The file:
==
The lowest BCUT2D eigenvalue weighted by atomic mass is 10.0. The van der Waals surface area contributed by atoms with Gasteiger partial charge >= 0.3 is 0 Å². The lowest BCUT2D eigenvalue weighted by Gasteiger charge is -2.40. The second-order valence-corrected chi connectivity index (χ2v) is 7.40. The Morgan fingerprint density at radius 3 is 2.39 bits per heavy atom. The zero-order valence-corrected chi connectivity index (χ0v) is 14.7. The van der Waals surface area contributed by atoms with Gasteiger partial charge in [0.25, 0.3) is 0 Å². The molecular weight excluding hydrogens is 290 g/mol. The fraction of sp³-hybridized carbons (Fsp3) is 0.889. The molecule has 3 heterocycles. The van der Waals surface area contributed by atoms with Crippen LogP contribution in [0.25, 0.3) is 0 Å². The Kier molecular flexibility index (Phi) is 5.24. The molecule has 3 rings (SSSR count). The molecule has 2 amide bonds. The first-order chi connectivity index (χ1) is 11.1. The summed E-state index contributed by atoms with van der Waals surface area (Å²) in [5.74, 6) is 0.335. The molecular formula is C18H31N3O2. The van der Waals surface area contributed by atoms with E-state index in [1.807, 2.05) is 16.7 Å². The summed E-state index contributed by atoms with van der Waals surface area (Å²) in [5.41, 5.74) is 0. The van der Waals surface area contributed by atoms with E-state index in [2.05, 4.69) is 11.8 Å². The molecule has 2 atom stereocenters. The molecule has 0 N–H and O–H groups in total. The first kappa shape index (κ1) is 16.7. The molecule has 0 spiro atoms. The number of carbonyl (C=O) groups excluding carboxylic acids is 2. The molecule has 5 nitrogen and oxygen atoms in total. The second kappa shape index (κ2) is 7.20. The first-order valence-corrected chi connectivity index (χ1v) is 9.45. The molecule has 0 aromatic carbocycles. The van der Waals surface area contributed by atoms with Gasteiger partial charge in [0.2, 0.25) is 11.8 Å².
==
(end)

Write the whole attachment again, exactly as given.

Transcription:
The lowest BCUT2D eigenvalue weighted by atomic mass is 10.0. The van der Waals surface area contributed by atoms with Gasteiger partial charge >= 0.3 is 0 Å². The lowest BCUT2D eigenvalue weighted by Gasteiger charge is -2.40. The second-order valence-corrected chi connectivity index (χ2v) is 7.40. The Morgan fingerprint density at radius 3 is 2.39 bits per heavy atom. The zero-order valence-corrected chi connectivity index (χ0v) is 14.7. The van der Waals surface area contributed by atoms with Gasteiger partial charge in [0.25, 0.3) is 0 Å². The molecular weight excluding hydrogens is 290 g/mol. The fraction of sp³-hybridized carbons (Fsp3) is 0.889. The molecule has 3 heterocycles. The van der Waals surface area contributed by atoms with Crippen LogP contribution in [0.25, 0.3) is 0 Å². The Kier molecular flexibility index (Phi) is 5.24. The molecule has 3 rings (SSSR count). The molecule has 2 amide bonds. The first-order chi connectivity index (χ1) is 11.1. The summed E-state index contributed by atoms with van der Waals surface area (Å²) in [5.74, 6) is 0.335. The molecular formula is C18H31N3O2. The van der Waals surface area contributed by atoms with E-state index in [1.807, 2.05) is 16.7 Å². The summed E-state index contributed by atoms with van der Waals surface area (Å²) in [5.41, 5.74) is 0. The van der Waals surface area contributed by atoms with E-state index in [2.05, 4.69) is 11.8 Å². The molecule has 2 atom stereocenters. The molecule has 0 N–H and O–H groups in total. The first kappa shape index (κ1) is 16.7. The molecule has 0 spiro atoms. The number of carbonyl (C=O) groups excluding carboxylic acids is 2. The molecule has 5 nitrogen and oxygen atoms in total. The second kappa shape index (κ2) is 7.20. The first-order valence-corrected chi connectivity index (χ1v) is 9.45. The molecule has 0 aromatic carbocycles. The van der Waals surface area contributed by atoms with Gasteiger partial charge in [0.2, 0.25) is 11.8 Å².